UAE: When do wills become mandatory in Islam?

Here's a guide to writing wills based on Sharia law, as explained by the Grand Mufti who recently led a forum in Dubai

by

SM Ayaz Zakir

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Photo: KT file
Photo: KT file

Published: Thu 14 Dec 2023, 1:47 PM

Last updated: Wed 20 Dec 2023, 4:30 PM

In Islam, writing a will is highly recommended — but if there are trusts or property of others involved, then it becomes an obligation, according to the Grand Mufti in Dubai.

The emirate's Islamic Affairs and Charitable Activities Department (Iacad) recently held a forum explaining why and how wills should be written and how they can impact communities.

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Dr Mohammed Eyada Alkobaisi, Grand Mufti at Iacad, said writing a will becomes mandatory when there are trusts and properties of others involved but without any proofs. In such cases, it becomes obligatory to write a will mentioning these liabilities, to protect the rights of others.

Its importance has been emphasised in the words of Prophet Muhammad (Peace be upon him): "It is the duty of a Muslim who has something that is to be given as a bequest [or devise] not to spend two nights without writing a will about it."

How to write a will

Islamic law doesn't specify a formula for writing wills — what is important is to include all necessary details to clarify issues that have to straightened out, said Alkobaisi.

Here are some points:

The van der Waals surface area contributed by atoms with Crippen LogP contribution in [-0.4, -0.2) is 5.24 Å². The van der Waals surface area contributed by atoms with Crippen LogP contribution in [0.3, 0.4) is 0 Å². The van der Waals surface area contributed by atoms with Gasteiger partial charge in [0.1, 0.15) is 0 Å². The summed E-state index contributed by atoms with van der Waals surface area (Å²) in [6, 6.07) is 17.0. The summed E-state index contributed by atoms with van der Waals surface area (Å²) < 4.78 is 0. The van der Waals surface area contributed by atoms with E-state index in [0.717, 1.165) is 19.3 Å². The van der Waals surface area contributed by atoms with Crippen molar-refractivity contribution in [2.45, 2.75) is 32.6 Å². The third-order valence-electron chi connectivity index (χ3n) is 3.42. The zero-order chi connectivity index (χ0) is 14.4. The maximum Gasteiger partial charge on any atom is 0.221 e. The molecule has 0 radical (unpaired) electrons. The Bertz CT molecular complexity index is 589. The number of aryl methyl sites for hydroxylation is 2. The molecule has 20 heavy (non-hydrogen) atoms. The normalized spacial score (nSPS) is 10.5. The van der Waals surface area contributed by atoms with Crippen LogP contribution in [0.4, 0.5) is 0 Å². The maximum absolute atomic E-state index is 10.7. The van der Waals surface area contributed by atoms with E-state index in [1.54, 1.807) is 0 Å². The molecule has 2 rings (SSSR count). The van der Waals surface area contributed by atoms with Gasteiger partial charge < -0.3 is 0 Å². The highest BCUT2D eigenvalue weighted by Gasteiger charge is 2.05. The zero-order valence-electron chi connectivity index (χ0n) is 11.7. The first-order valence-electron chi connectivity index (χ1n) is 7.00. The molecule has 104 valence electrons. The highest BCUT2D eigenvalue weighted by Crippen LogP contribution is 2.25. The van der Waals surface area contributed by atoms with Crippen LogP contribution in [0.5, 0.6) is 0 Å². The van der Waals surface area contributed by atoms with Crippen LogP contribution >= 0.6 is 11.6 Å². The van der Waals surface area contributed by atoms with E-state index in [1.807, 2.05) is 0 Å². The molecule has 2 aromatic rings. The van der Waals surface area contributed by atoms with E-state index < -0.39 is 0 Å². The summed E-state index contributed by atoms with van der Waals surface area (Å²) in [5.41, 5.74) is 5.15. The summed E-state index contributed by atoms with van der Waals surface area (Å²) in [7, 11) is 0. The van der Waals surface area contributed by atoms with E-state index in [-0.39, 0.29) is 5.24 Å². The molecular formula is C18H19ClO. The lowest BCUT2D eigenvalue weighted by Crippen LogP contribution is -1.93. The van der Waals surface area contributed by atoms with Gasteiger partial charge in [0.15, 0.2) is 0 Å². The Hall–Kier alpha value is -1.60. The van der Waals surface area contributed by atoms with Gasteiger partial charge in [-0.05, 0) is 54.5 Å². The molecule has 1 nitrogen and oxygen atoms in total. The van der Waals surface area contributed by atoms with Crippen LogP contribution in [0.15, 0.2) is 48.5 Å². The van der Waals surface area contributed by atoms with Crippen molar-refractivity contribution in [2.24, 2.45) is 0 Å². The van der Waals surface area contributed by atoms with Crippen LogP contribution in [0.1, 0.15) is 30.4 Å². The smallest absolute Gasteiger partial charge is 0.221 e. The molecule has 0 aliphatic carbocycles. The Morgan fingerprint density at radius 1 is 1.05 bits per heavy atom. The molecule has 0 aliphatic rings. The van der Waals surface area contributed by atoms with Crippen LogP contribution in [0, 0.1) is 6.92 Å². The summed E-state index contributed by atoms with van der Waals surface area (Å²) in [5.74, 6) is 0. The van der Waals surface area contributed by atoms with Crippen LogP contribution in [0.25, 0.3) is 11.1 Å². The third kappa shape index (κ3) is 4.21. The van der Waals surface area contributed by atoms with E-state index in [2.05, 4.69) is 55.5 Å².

1. Start the will with what most Muslims begin with: Bismillah, praising Allah Almighty and sending peace and blessings upon His Messenger, peace and blessings be upon him This is followed by mentioning the two testimonies that there is no god but Allah and that Muhammad is His Messenger, followed by what the person wants to write in the will.
  2. Mention the content of the will and what the person wants to write in it.
  3. Usually, the will includes moral and social advice to family, friends, and Muslims at large.
  4. It is highly recommended to have witnesses attending or signing the will. This cements its validity and prevents the possibility of denial.

What the Sharia law says

“The will can only be made with part of the money, to a maximum of one-third of the entire inheritance. Furthermore, the beneficiary of the will can only be someone who is not an heir,” said Dr Alkobaisi.

The Grand Mufti further mentioned that if a person made a will with more than a third, only one-third will be considered during the execution of the will after death, except if the heirs agree to execute more than one-third.

“If a person made a will to an heir, then it will not be executed after death, except if the heirs agree to execute it,” said Dr Alkobaisi.

It includes donations, too

A person can write the will during his lifetime, voluntarily and in full capacity, to donate a share of his money or property to another person or to an entity, to be executed after his death.

“He can also write a will that a portion of his money be spent on whatever good cause that he specifies,” said Dr Alkobaisi.

“The person who makes the will can decide the beneficiaries, their shares, and how the will is distributed."

Resolving property disputes

“If there is a dispute regarding the will, or someone denies it or renounces it, then that will must be proven through legal proof as prescribed by Sharia law. If the will is proven, only then it will be executed,” said Dr Alkobaisi.

The forum held by Iacad aims to study the latest developments related to wills under Sharia commandments and how these can be addressed. It also sought to revive the practice of writing wills.

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